Slips, trips and falls are some of the leading causes of workplace injuries year after year. At MEM, about one in four lost-time claims is due to this type of injury. Slip hazards might not seem like the most significant risk, but they can lead to more serious injuries than you think, including fractures, dislocations and sprains.
Slip on the job leads to shoulder injury
Earlier this year, an employee of an MEM policyholder was climbing down from the back of a tractor trailer. His foot slipped and he fell to the ground, landing on his side. He suffered a shoulder injury. Since he was on the road when the incident occurred, he had to return to his home state for treatment.
This employee had surgery and due to his age, may have challenges with recovery and pain management. The estimated cost of the work comp claim is more than $100,000 in medical costs and indemnity. It could have a significant impact on the policyholder’s e-mod and, in turn, their premium.
Four steps to navigate common slip hazards
What’s the difference between a slip and a trip? A slip is caused by a loss of friction between your footwear and the floor. A trip is caused by a physical obstacle – like the edge of a rug or a cracked sidewalk – that prevents you from completing your step.
Injuries due to slips usually aren’t as severe as others in this category – for example, falls from heights. However, they are very common and often easily preventable. Share these four tips with your employees to prevent slips on the job:
1. Take extra care on slippery surfaces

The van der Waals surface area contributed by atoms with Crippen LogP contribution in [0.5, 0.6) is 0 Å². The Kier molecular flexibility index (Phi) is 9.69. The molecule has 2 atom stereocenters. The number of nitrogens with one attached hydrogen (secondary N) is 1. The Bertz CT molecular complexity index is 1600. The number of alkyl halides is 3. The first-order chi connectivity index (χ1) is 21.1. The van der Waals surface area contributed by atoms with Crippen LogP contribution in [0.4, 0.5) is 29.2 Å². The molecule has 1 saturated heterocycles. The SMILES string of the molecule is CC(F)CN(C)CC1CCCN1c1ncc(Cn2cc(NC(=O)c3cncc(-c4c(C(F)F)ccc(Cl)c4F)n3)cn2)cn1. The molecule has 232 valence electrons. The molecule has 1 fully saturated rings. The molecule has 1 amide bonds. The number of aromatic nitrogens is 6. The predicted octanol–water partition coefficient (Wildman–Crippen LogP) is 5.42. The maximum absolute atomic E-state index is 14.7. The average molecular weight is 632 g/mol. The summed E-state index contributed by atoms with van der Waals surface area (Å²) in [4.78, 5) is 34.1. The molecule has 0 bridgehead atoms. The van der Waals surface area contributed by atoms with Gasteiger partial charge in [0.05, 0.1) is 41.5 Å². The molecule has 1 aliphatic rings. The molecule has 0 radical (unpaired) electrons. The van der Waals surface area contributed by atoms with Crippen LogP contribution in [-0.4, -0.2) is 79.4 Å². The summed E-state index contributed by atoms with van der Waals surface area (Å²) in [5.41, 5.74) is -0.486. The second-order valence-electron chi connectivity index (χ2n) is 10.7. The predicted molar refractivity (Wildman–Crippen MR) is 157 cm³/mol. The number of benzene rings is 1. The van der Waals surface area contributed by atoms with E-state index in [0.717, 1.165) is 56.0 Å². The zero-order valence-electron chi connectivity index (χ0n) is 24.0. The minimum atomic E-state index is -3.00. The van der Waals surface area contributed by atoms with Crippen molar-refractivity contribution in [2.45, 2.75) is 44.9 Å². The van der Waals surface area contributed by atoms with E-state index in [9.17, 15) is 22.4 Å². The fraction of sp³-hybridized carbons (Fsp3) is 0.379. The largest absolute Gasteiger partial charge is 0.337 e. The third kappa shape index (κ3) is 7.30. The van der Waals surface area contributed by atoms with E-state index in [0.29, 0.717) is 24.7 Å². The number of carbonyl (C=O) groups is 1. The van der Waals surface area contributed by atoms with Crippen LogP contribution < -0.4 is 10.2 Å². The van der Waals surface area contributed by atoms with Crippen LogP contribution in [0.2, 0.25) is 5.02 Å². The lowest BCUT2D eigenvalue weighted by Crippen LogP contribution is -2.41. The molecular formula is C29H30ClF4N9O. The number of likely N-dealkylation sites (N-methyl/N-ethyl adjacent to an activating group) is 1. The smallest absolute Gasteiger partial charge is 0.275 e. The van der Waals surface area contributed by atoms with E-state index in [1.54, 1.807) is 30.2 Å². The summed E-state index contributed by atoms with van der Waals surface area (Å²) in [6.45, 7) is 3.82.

Surfaces covered in snow, ice, liquid or grease pose significant slip risks. Identify the risks you face in your job:
- During winter months, walk carefully on snowy or icy surfaces.
- Clean up spills immediately and fix leaks as soon as possible. In the meantime, mark the wet floor with a cone or signage to alert other employees of the hazard.
- Regularly clean greasy kitchen floors. Consider providing slip-resistant footwear or installing non-slip flooring to protect employees working in a kitchen.
2. Use three points of contact entering and exiting vehicles
It’s a routine task that many employees do several times a day. But climbing in and out of machine cabs can put operators at risk. Maintain three-point contact: Of your four limbs (two hands and two feet), three of them should always be in contact with the vehicle or ladder you’re climbing. Always enter and exit machinery facing the cab.
3. Always wear proper footwear
It’s simple, but proper footwear is often overlooked as an inexpensive yet important safety tool. Wear shoes designed to provide traction on slippery surfaces. When working in ice or snow, slip-on cleats might be an even better choice.
4. Slow down and pay attention
Many slip incidents happen because someone was in a hurry or simply not paying attention to where they were going. Be deliberate about walking through areas of your workplace that could harbor slip hazards. Slow down – running or moving too quickly might save you a few seconds, but it’s not worth the risk.
Prevent slips in your workplace
A slip at work might seem trivial, but this example shows that it can lead to serious injuries. You can prevent most slips by managing slippery surfaces, ensuring employees have proper footwear, and encouraging your team to pay attention to their surroundings.
Ready to get started? Share this free Slip Prevention Tool Box Talk with your employees. >